New Delhi: The Union health ministry has clamped down on doctors who wish to settle abroad after pursuing higher studies there, especially in the US. Grappling with a severe shortage of doctors in India, it will no longer issue no-objection certificates to doctors who want to settle abroad permanently.
“The government cannot be expected to facilitate the wish of doctors from India to permanently settle abroad, by certifying that their services are not required by the country, when the country is grappling with a severe shortage of doctors,” the Union health ministry told the Bombay high court.
The ministry submitted an affidavit on Thursday to the Aurangabad bench of the HC to oppose a plea filed by the Central Maharashtra Resident Doctors Association. The doctors had challenged an August 2015 government decision to stop issuing a ‘no obligation to return to India’ (NORI) certi- ficate to doctors studying in the US, except those aged 65 and above.
“The decision is an affront to human rights and violates our right to life and equality,” said the association through its lawyers Rameshwar and Rahul Totala. The HC bench of S V Gangapurwala and A M Badar had in January observed that the petition has been pending since August wi- th no response from the Centre and had given a last chance to it to respond.
The Centre is now saying that it had taken a policy decision in 2011 to stop issuing Nori certificates. Such certifications served as a waiver to a mandatory rule in the US of a two-year return to the home country for students on a visitor exchange study programme on an exceptional need certificate (ENC) or statement of need (SON)” for further specialised studies which were unavailable in India.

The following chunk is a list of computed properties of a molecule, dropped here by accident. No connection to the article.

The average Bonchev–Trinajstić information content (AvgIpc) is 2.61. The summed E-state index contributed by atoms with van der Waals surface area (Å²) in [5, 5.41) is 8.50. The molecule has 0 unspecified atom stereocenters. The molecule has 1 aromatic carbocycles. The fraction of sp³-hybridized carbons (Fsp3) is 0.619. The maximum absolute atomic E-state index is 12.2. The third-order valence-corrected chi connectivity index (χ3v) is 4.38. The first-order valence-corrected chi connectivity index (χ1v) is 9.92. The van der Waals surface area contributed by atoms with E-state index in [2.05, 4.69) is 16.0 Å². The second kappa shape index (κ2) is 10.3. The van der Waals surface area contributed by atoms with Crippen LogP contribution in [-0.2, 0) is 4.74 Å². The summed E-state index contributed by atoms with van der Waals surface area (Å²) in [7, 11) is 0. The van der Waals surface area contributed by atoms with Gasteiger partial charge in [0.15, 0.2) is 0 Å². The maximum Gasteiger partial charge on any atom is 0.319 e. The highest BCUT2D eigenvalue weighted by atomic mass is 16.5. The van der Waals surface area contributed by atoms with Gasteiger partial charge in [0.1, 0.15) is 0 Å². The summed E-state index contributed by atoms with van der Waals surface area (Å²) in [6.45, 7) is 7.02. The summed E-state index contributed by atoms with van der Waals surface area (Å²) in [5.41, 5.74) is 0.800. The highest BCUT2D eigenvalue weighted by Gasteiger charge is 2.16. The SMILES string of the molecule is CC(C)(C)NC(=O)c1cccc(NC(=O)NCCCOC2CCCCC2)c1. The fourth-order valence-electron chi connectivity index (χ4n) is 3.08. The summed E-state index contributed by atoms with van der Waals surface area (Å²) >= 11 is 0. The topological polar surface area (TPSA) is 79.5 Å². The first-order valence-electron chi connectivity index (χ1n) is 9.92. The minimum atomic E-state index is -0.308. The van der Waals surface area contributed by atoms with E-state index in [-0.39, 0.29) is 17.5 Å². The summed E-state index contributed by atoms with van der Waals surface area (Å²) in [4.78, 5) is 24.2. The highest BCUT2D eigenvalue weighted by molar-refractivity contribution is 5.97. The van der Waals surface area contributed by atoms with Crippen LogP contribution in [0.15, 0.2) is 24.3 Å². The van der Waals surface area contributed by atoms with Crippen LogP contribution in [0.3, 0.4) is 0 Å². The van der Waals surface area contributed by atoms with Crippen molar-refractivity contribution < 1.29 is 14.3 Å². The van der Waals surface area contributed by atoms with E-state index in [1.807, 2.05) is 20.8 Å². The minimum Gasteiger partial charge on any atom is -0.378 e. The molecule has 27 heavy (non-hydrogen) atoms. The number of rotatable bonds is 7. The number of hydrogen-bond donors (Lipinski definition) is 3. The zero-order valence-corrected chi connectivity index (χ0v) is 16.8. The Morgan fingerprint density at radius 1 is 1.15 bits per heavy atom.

“The NORI is a US Homeland security requirement and Indian government is not bound under the Constitution to issue such certificates as it goes against public health interest of citizens of India said the ministry,” said the ministry, adding “there is a condition where every student has to assure that he will return to India to completing the medical training…as a matter of policy, the government must look at the interest of citizens first.”
Totala said the association would file a rejoinder and the HC would hear the matter post vacation now. This came even as the government says that to ensure more doctors are added to the diminishing pool of surgeons and general practitioners, it plans to set up 56 new medical colleges.